Universal Display Corp, a developer of OLED technology for the use in flat panel displays, lighting and organic electronics, could have trouble keeping its high share price sustainable. OLED technology is thinner, more efficient, and has overall greater performance than its plasma, LCD, and LED counterparts. The price for OLED technology is fairly steep, but will likely come down, as the technology advances.
Universal Display’s recent run-up is likely attributed to Samsung, Sony, and LG adopting this OLED technology in their new, 3D-capable televisions. However, with Samsung reporting a 34% drop in first quarter profit compared to last year, shares of PANL could be under pressure. According to a Bloomberg article, consumer adoption of this newer 3D-capable technology is poor, as electronic makers Samsung, Sony, and LG struggle to persuade consumers to replace consumer’s older flat-panel displays. This poor adoption could be attributed to consumers’ anxiety to spend because of economic uncertainty.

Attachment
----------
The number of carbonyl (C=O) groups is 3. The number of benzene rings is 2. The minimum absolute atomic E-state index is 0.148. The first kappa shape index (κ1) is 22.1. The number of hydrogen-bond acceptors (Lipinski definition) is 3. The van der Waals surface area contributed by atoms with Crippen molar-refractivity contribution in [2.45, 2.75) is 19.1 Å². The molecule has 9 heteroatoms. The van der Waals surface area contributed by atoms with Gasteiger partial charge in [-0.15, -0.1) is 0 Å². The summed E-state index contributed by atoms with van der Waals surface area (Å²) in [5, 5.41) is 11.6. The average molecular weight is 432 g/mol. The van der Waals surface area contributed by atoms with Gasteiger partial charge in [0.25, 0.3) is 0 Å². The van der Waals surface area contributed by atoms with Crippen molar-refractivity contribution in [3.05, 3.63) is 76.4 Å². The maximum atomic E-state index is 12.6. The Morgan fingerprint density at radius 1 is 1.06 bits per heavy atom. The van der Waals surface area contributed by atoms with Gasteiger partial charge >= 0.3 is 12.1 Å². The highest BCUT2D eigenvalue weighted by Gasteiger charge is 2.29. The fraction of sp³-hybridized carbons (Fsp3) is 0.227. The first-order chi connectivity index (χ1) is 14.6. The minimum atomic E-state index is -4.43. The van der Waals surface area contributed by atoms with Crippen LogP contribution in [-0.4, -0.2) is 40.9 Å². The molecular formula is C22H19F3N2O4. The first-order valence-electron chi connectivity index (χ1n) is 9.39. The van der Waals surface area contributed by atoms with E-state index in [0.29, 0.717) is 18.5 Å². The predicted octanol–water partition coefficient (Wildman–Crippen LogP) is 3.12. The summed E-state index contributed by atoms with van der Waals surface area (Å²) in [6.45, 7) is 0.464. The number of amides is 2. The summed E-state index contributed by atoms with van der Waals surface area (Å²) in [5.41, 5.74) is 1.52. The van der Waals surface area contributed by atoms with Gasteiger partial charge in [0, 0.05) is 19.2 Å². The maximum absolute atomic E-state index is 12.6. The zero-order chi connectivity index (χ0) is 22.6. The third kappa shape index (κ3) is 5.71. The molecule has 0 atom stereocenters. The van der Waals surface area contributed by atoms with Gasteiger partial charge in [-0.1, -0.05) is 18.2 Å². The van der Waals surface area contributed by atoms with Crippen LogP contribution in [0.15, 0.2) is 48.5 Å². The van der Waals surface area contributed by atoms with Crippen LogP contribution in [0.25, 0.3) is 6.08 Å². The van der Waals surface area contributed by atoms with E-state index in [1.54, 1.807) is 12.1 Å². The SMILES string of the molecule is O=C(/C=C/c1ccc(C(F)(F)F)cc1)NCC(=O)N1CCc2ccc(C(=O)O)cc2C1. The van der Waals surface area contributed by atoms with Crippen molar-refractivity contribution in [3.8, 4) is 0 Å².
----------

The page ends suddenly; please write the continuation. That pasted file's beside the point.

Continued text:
Despite this bearish perspective on the television market, there are also bullish forecasts of increased consumer spending on non-essentials, such as upgraded television sets. Support for this perspective includes evidence such as today’s surprisingly strong retail sales numbers.
Poor consumer adoption could lead to poor sales, which is a problem for Universal Display. Poor sales could lead these electronic makers to cut orders from Universal Display. If consumers do not speed up purchases on the newer OLED TVs, the share price of Universal Display could come tumbling down. Benzinga has tried to contact Universal Display, Samsung, Sony, LG, and Best Buy, but could not find a spokesperson for an immediate comment. PANL’s price-to-sales ratio [TTM] is over 70, which is fairly high, even for a growth company.
Ultimately, the outlook for Universal Display depends on the consumer. There can be little doubt that the average consumer is wary of current economic conditions and high unemployment. If economic uncertainty continues, consumers will likely save their income, rather than spend it on newer technologies.
This article may include mentions of rumours, chatter, or unconfirmed information. Readers should beware that while unconfirmed information may be correlated with increased volatility in securities, price movements based on unofficial information may change quickly based on increased speculation, clarification, or release of official news.
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— Gary Cassady